The continued growth of private cat bond and ILS deals continued in the second-quarter of 2016, helping to offset a notable deterioration in traditional 144A issuance and a high volume of maturities that resulted in a decline of the outstanding market size, according to GC Securities.
Private catastrophe bonds, also referred to as cat bond lites, are essentially a lower-friction, more efficient, and faster means for issuers to access the capital markets, as opposed to the traditional 144A catastrophe bond.
Typically smaller in size, although in recent times some private deals can be seen to be approaching the smaller end of the traditional placements, private deals have become increasingly accepted and understood by both insurance-linked securities (ILS) sponsors and investors as a viable alternative to a 144A transaction.
As highlighted by the above charts, provided by GC Securities as part of its contribution as co-editor of the Artemis Catastrophe Bond & ILS Market Reports, private cat bond issuance has been on the rise and continues to claim a larger slice of annual, overall cat bond and ILS market issuance.
From the period 2011 through to the end of 2013 private cat bond issuance averaged 1.8% of total issuance, meaning that traditional 144A issuance averaged 98.2% of total cat bond and ILS issuance.
However, from the start of 2014 until the end of Q2 2016 private cat bond issuance gained traction, and actually increased its average share of total market issuance by 8.3%, to 10.10%. In contrast, the share of traditional 144A issuance, on average, declined by 8.3%, to 89.9%.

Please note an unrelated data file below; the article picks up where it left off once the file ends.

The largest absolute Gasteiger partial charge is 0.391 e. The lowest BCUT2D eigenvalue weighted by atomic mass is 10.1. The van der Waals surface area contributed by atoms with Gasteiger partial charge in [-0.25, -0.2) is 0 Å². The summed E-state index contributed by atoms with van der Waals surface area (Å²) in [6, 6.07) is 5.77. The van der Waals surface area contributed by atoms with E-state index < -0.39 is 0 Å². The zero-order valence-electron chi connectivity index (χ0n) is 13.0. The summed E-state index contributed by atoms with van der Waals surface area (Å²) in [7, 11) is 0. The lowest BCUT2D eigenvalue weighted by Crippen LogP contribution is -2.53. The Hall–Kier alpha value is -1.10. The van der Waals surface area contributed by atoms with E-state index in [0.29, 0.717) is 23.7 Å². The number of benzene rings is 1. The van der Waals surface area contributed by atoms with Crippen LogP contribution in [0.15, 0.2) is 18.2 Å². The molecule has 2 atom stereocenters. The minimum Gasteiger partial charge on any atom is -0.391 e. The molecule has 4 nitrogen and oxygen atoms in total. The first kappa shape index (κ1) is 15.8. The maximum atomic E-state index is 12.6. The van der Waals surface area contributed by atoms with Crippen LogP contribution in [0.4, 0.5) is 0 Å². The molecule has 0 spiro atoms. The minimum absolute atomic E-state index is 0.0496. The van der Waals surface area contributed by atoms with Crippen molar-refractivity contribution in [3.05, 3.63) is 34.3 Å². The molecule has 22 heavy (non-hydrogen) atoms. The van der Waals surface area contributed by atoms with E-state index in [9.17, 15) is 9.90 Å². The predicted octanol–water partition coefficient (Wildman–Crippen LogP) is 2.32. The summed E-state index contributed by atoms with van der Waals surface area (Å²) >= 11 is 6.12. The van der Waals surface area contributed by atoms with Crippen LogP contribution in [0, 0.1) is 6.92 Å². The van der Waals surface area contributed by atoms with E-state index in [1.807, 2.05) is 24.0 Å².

“While the private cat bond market continues to grow, we acknowledge that some of these issuances are transactions that were previously completed in collateralized reinsurance format and/or from issuers who previously utilized only 144A offering format,” explained Cory Anger, Global Head of ILS Structuring at GC Securities, in the Artemis Q2 2016 Catastrophe Bond & ILS Market Report.
Once placed, private cat bonds operate in the same way as a traditional 144A transaction, but the streamlined approach to the securitisation of risk and their lower-frictional costs, means deals can be done at a faster rate and in a more efficient way.
Some of the smallest cat bond lite transactions completed in the market include the Li Re issuance platform from an unknown sponsor (the sponsor is typically unknown with a private cat bond), and also the Dodeka platform.
On the other end of the spectrum, the Artemis Deal Directory shows that some private deals, notably the Market Re issuance platform, have pushed the boundaries of the cat bond lite structure, with some deals exceeding $75 million in size.
Traditional 144A placements clearly still dominate annual catastrophe bond and ILS issuance, but the fact that private deals have on average increased their share of overall issuance by more than 8% in the last 30 months, and the larger size of some of the deals coming to market, underlines the increased value and acceptance of cat bond lites among the ILS community.
It’s also evidence of the broadening range of structures and features of the ILS space that enables capital markets players to access insurance and reinsurance linked investments, ultimately contributing to the overall expansion of the ILS sector.
The private cat bond market is set to become a meaningful part of annual catastrophe bond issuance statistics, as they provide an ideal entry-point to the market for sponsors and a way to test new concepts or ideas.
Artemis’ Q2 2016 Catastrophe Bond & ILS Market Report – A quiet quarter fails to keep up with investor demand
This report reviews the catastrophe bond and insurance-linked securities (ILS) market at the end of the second-quarter of 2016, looking at the new risk capital issued and the composition of transactions completed during Q2 2016.
Q2 2016 issuance failed to hit $2 billion, with just $1.624 billion of new risk capital issued from 14 transactions. This is the first time since 2011 that Q2 issuance has failed to reach $2 billion.